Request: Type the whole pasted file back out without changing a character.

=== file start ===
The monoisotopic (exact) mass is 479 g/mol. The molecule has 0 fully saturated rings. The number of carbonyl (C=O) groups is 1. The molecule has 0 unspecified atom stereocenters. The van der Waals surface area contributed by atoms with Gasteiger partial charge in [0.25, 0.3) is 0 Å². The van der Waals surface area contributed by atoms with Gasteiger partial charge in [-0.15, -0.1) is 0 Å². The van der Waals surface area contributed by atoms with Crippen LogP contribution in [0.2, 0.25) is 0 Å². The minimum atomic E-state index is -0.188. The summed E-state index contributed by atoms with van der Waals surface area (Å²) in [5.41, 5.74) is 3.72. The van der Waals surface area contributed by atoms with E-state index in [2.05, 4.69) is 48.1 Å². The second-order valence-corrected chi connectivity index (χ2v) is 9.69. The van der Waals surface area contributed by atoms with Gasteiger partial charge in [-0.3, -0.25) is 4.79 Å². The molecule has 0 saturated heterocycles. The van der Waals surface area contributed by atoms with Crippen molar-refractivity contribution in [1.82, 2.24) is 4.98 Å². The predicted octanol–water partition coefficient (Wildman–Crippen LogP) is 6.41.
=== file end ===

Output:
The monoisotopic (exact) mass is 479 g/mol. The molecule has 0 fully saturated rings. The number of carbonyl (C=O) groups is 1. The molecule has 0 unspecified atom stereocenters. The van der Waals surface area contributed by atoms with Gasteiger partial charge in [0.25, 0.3) is 0 Å². The van der Waals surface area contributed by atoms with Gasteiger partial charge in [-0.15, -0.1) is 0 Å². The van der Waals surface area contributed by atoms with Crippen LogP contribution in [0.2, 0.25) is 0 Å². The minimum atomic E-state index is -0.188. The summed E-state index contributed by atoms with van der Waals surface area (Å²) in [5.41, 5.74) is 3.72. The van der Waals surface area contributed by atoms with E-state index in [2.05, 4.69) is 48.1 Å². The second-order valence-corrected chi connectivity index (χ2v) is 9.69. The van der Waals surface area contributed by atoms with Gasteiger partial charge in [-0.3, -0.25) is 4.79 Å². The molecule has 0 saturated heterocycles. The van der Waals surface area contributed by atoms with Crippen molar-refractivity contribution in [1.82, 2.24) is 4.98 Å². The predicted octanol–water partition coefficient (Wildman–Crippen LogP) is 6.41.